Summer Research Spotlight: Mapping the Literary Railway
Digital Humanities is a cutting-edge field that is reshaping the relationship between the learner and the text by bringing interactive and three-dimensional qualities to literature and the arts. “Essentially, it is the integration of digital technology with humanities studies. For intellectual discourse – as opposed to writing an essay or writing a book – you would create digital media,” explained Lenny Enkhbold ’17.
Enkhbold and fellow junior Lizzy Stanton spent their summer contributing to this growing discipline. Working with German Professor Paul Youngman, who has been one of the leaders of Digital Humanities studies on W&L campus, the students used web applications to map the railways portrayed in 19th-century German Realist literature.
Realist authors often included detailed information on characters’ rail travels, such as dates, and departure and arrival times. “The authors would attempt to recreate the rhythmic and orderly nature of everyday life, particularly by focusing on the development of science and technology — like the train,” Enkhbold said. “Realists concerned themselves with truth — not unlike Enlightenment authors,” he added. “But while Enlightenment authors focused on the aesthetic ideals of truth, the Realists were concerned with the everyday physical objects.”
To research the Realist movement, Enkhbold and Stanton read German literature (in German) and used web applications to track where in the novel the authors provided specific information about rail travel. “As characters embark on railway journeys, we mark every single time it is mentioned, and we put it on the digital map,” Enkhbold said. “In order to map this, we look at the description of the cities, and we read scholarly articles that argue that the details of a fictional city match the ones of an actual city.”
The mapping website allows the user to choose an interactive experience. With Neatline, Enkhbold and Stanton plotted the places the characters visited and linked those points to chronicle the character’s travels throughout the novel. At each point on the digital map, there are contemporary photos, arrival and departure times, tickets, as well as the German text with an English translation. With this application, the user is able to control the experience by accessing whatever content desired.
StoryMap JS, however, consists of plotted points. In this application, the experience is more narrative and linear in fashion. In this context, the user views the information in a pre-set order established by Stanton and Enkhbold.
“The over-reaching goal of this project is to map the literary railway of Europe in order to highlight cultural centers that we may not have otherwise realized,” said Stanton.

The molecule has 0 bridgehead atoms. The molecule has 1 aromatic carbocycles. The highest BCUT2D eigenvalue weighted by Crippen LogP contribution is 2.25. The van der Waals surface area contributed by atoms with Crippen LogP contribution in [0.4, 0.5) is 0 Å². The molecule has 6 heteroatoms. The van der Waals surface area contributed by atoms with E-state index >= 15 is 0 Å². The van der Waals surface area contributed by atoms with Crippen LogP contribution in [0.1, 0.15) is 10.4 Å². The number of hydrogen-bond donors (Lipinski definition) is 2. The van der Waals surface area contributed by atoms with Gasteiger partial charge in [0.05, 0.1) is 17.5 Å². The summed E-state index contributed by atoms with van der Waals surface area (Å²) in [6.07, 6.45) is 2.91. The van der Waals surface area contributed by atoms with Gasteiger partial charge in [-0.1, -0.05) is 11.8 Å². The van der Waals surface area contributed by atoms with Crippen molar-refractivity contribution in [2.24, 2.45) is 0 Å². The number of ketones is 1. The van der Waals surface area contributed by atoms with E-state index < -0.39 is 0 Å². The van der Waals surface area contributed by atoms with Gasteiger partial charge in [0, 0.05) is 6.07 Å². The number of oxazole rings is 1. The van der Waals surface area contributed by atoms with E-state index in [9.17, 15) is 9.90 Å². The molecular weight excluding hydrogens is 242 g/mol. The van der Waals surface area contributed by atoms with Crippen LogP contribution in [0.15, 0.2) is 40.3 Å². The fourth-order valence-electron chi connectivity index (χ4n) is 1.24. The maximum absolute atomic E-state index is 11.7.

Both Enkhbold and Stanton are members of the Outing Club and involved in the German club, of which Enkhbold serves as co-president. Stanton is captain of the track and field team, and Enkhbold competes on the club rugby team and is treasurer for his fraternity, Phi Gamma Delta.
For Stanton, it was the opportunity to improve her German skills as well as to work with one her favorite teachers that drew her to this research. “Professor Youngman takes work very seriously and expects top-quality work from his students, but he also makes it enjoyable by promoting an informal work atmosphere,” she said. “He’s not afraid to ask questions when he doesn’t understand something, which makes it easy for his students to approach him when they have questions.”
Enkhbold is a computer science and German major, and so Digital Humanities was a perfect intersection of his two interests. “This project seemed tailored for me,” he said.
As part of their summer research experience, Stanton and Enkhbold joined Youngman at the Institute for Liberal Arts Digital Scholarship (ILiADS) workshop at Hamilton College. While there, they joined together with other undergraduates to form the Undergraduate Network for Research in the Humanities (UNRH). This November, Stanton and Enkhbold will co-host the network’s first undergraduate research symposium at Davidson College, putting them on the map as early developers in this new field.
“It’s interesting working in a new field, as there are not many institutions or organizations in place for the Digital Humanities,” said Stanton. “It’s also interesting being at the intersection of myth and technology. Typically, humanities scholars have shied away from using technology, but using the new tools available to us could help us gain new insights into works that have been studied for ages.”